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Tv And The Net: No Marriage Yet


Technology & You

TV and the Net: No Marriage Yet

Slow connections and blurry Web pages make today's all-in-one offerings fall short

If you read some of the more enthusiastic accounts of the America Online-Time Warner deal, you might believe the long-awaited convergence of television and the Internet is just around the corner. Over the past month or so, I've spent a lot of time using a device that takes convergence about as far as it can go today, by combining satellite TV, digital recording, and the Internet. While it was fun and intriguing, my experience suggests that this sort of convergence has a long way to go before it catches on.

I tested an EchoStar DISHPlayer 500 satellite receiver (www.dishnet.com), which incorporates Microsoft Corp.'s WebTV Plus service for Internet access. I found the satellite-TV part of the package a lot more satisfying than the Internet portion. The service has three pieces. First, you need a 20-inch EchoStar dish antenna, a DISHPlayer receiver, and a subscription to one of the DISHnet programming plans (table).

DISHPlayer 500 includes a large hard disk, which, in conjunction with WebTV's Personal TV service, can be used to record up to 12 hours of programming. You can also hit a pause button while watching a show live, grab a snack, and return to the show where you left off. The effect is similar to the stand-alone digital TV recorders from TiVo and Replay Networks, but putting the satellite receiver and recorder in a single box makes for a dynamite entertainment combo. (DirecTV also plans to offer a receiver with TiVo built in.)

The quality of the reception is outstanding--superior to either broadcast or standard cable. However, the system of searching for shows to watch or record could stand improvement. Both TiVo and Replay's latest versions make it much easier than Personal TV to create groups of favorite shows or channels.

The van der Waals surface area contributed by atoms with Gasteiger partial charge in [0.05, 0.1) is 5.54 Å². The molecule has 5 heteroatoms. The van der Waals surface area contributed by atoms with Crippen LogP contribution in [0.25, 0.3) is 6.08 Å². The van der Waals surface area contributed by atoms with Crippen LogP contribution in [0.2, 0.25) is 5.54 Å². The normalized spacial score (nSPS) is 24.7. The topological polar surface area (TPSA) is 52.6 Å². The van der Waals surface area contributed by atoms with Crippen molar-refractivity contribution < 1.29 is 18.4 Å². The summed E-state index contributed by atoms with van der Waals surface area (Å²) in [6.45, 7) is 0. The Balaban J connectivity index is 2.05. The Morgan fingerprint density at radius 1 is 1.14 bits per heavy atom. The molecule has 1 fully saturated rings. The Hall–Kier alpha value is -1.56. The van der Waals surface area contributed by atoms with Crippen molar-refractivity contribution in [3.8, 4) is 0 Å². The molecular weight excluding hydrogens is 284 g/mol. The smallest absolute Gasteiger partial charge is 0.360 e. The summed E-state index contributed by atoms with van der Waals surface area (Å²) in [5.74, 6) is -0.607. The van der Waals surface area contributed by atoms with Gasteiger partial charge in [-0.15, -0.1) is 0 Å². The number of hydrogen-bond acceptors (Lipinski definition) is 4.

Adding the Internet to the package is an intriguing idea, but it doesn't work very well. First, a TV remains a lousy device for displaying Web pages. The first problem is with WebTV's service, which hasn't changed much since its debut in 1996. Compared with the Netscape Communications and Microsoft Explorer browsers on PCs, WebTV is primitive. You navigate the screen--tediously--by using arrow keys on a remote or wireless keyboard to move through highlighted links, one after another. And for a TV-based medium, the WebTV browser has limited capacity for Net audio and video. The e-mail program is also minimal, with little ability to deal with attachments.

Even if the browser were better, the combination only emphasizes the poverty of the Web as a visual medium. Compared to high-quality TV, Web pages are static and visually dull, and comparing Web banner ads with TV commercials is laughable. A full-screen video image requires that data be fed at a steady rate of at least 1.5 million bits per second, and it will be years before the Web can deliver that. Even with cable modems or high-speed digital subscriber lines (DSL) into homes, the Web is not capable of that sort of sustained speed.

The payoff for combining the Web and TV should come from interactive television--Web links that appear live on your screen and invite you to interact in some way with the broadcast. But WebTV's brand of interactivity adds little. You can play along with Jeopardy or Wheel of Fortune (something I've managed nicely without interactive TV) or respond to polls on MSNBC--and little else.DEADLY WAIT. A big handicap for interactive TV and other WebTV Internet services is that they rely on dial-up connections. By the time I waited a couple of minutes to establish a connection, I often forgot what I wanted to interact with. Similarly, waiting several minutes for a response to a click on a movie's Web link is painful. This would work a lot better if WebTV were paired with a two-way cable system rather than the inherently one-way satellite TV. Unfortunately, that's not an option now.

The convergence of the Web and television remains an appealing but elusive goal. The programming choices and image quality of satellite TV make a terrific combination with digital recording features. But the Internet part of the package has a long way to go to overcome slow connections, poor-quality display, and a clumsy browser.Questions? Comments? E-mail tech&you@businessweek.comBy Stephen H. WildstromReturn to top


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